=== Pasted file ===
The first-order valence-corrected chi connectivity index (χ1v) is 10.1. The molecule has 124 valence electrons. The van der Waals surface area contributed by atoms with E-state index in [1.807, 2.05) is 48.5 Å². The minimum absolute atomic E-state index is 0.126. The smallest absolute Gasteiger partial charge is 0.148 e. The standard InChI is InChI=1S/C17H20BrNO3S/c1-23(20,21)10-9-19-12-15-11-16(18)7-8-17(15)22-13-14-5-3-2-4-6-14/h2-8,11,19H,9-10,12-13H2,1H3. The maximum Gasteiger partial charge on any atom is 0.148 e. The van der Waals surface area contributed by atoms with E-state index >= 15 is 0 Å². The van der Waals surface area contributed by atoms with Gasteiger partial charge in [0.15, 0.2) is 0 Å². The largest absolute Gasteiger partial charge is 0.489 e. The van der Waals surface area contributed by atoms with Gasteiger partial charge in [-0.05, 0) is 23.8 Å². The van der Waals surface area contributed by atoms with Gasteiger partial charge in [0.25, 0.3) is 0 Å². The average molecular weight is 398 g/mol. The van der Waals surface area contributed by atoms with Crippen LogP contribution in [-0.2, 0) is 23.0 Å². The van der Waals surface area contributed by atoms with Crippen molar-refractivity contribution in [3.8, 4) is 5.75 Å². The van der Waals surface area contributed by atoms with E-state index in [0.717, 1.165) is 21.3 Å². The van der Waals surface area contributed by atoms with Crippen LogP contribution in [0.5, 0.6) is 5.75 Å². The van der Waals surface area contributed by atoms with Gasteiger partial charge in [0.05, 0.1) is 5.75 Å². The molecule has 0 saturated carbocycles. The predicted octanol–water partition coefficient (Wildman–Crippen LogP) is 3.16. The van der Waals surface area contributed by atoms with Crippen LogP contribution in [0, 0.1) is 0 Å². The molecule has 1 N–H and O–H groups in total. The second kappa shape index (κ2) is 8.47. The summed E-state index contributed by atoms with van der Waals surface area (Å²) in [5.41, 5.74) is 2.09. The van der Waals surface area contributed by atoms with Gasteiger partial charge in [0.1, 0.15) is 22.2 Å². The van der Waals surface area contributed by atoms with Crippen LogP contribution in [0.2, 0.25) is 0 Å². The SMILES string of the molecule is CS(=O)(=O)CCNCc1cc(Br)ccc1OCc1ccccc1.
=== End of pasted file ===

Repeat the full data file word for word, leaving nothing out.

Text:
The first-order valence-corrected chi connectivity index (χ1v) is 10.1. The molecule has 124 valence electrons. The van der Waals surface area contributed by atoms with E-state index in [1.807, 2.05) is 48.5 Å². The minimum absolute atomic E-state index is 0.126. The smallest absolute Gasteiger partial charge is 0.148 e. The standard InChI is InChI=1S/C17H20BrNO3S/c1-23(20,21)10-9-19-12-15-11-16(18)7-8-17(15)22-13-14-5-3-2-4-6-14/h2-8,11,19H,9-10,12-13H2,1H3. The maximum Gasteiger partial charge on any atom is 0.148 e. The van der Waals surface area contributed by atoms with E-state index >= 15 is 0 Å². The van der Waals surface area contributed by atoms with Gasteiger partial charge in [0.15, 0.2) is 0 Å². The largest absolute Gasteiger partial charge is 0.489 e. The van der Waals surface area contributed by atoms with Gasteiger partial charge in [-0.05, 0) is 23.8 Å². The van der Waals surface area contributed by atoms with Gasteiger partial charge in [0.25, 0.3) is 0 Å². The average molecular weight is 398 g/mol. The van der Waals surface area contributed by atoms with Crippen LogP contribution in [-0.2, 0) is 23.0 Å². The van der Waals surface area contributed by atoms with Crippen molar-refractivity contribution in [3.8, 4) is 5.75 Å². The van der Waals surface area contributed by atoms with E-state index in [0.717, 1.165) is 21.3 Å². The van der Waals surface area contributed by atoms with Crippen LogP contribution in [0.5, 0.6) is 5.75 Å². The van der Waals surface area contributed by atoms with Gasteiger partial charge in [0.05, 0.1) is 5.75 Å². The molecule has 0 saturated carbocycles. The predicted octanol–water partition coefficient (Wildman–Crippen LogP) is 3.16. The van der Waals surface area contributed by atoms with Crippen LogP contribution in [0, 0.1) is 0 Å². The molecule has 1 N–H and O–H groups in total. The second kappa shape index (κ2) is 8.47. The summed E-state index contributed by atoms with van der Waals surface area (Å²) in [5.41, 5.74) is 2.09. The van der Waals surface area contributed by atoms with Gasteiger partial charge in [0.1, 0.15) is 22.2 Å². The van der Waals surface area contributed by atoms with Crippen LogP contribution in [0.2, 0.25) is 0 Å². The SMILES string of the molecule is CS(=O)(=O)CCNCc1cc(Br)ccc1OCc1ccccc1.